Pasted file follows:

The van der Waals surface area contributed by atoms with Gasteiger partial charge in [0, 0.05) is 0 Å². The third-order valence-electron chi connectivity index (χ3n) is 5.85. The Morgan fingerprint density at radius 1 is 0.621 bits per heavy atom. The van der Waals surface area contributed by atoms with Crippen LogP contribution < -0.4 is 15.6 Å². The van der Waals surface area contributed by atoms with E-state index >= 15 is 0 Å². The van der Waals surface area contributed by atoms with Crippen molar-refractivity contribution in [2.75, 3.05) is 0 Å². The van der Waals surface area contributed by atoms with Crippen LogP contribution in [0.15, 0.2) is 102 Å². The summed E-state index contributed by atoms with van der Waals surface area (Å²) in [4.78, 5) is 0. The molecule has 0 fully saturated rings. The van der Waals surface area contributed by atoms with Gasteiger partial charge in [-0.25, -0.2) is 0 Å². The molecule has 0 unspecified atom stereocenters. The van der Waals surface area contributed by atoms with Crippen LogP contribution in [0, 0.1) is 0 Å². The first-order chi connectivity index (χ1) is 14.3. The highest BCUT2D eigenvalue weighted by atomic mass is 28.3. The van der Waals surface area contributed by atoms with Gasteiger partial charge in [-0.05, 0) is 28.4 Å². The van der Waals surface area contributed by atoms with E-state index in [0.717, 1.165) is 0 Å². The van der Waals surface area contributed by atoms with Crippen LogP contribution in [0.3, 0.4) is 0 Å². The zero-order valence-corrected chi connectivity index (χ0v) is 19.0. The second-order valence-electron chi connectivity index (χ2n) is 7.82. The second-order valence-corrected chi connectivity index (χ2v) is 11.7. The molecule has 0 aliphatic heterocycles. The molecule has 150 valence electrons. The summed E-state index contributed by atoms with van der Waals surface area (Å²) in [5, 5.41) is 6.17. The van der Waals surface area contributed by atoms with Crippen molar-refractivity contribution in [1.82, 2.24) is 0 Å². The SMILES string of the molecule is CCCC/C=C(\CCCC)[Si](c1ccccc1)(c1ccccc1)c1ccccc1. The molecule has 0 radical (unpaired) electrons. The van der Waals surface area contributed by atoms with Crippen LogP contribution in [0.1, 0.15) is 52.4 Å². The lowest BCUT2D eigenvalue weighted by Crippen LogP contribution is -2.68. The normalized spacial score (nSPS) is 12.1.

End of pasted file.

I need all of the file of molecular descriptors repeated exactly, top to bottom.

The van der Waals surface area contributed by atoms with Gasteiger partial charge in [0, 0.05) is 0 Å². The third-order valence-electron chi connectivity index (χ3n) is 5.85. The Morgan fingerprint density at radius 1 is 0.621 bits per heavy atom. The van der Waals surface area contributed by atoms with Crippen LogP contribution < -0.4 is 15.6 Å². The van der Waals surface area contributed by atoms with E-state index >= 15 is 0 Å². The van der Waals surface area contributed by atoms with Crippen molar-refractivity contribution in [2.75, 3.05) is 0 Å². The van der Waals surface area contributed by atoms with Crippen LogP contribution in [0.15, 0.2) is 102 Å². The summed E-state index contributed by atoms with van der Waals surface area (Å²) in [4.78, 5) is 0. The molecule has 0 fully saturated rings. The van der Waals surface area contributed by atoms with Gasteiger partial charge in [-0.25, -0.2) is 0 Å². The molecule has 0 unspecified atom stereocenters. The van der Waals surface area contributed by atoms with Crippen LogP contribution in [0, 0.1) is 0 Å². The first-order chi connectivity index (χ1) is 14.3. The highest BCUT2D eigenvalue weighted by atomic mass is 28.3. The van der Waals surface area contributed by atoms with Gasteiger partial charge in [-0.05, 0) is 28.4 Å². The van der Waals surface area contributed by atoms with E-state index in [0.717, 1.165) is 0 Å². The van der Waals surface area contributed by atoms with Crippen LogP contribution in [0.3, 0.4) is 0 Å². The zero-order valence-corrected chi connectivity index (χ0v) is 19.0. The second-order valence-electron chi connectivity index (χ2n) is 7.82. The second-order valence-corrected chi connectivity index (χ2v) is 11.7. The molecule has 0 aliphatic heterocycles. The molecule has 150 valence electrons. The summed E-state index contributed by atoms with van der Waals surface area (Å²) in [5, 5.41) is 6.17. The van der Waals surface area contributed by atoms with Crippen molar-refractivity contribution in [1.82, 2.24) is 0 Å². The SMILES string of the molecule is CCCC/C=C(\CCCC)[Si](c1ccccc1)(c1ccccc1)c1ccccc1. The molecule has 0 radical (unpaired) electrons. The van der Waals surface area contributed by atoms with Crippen LogP contribution in [0.1, 0.15) is 52.4 Å². The lowest BCUT2D eigenvalue weighted by Crippen LogP contribution is -2.68. The normalized spacial score (nSPS) is 12.1.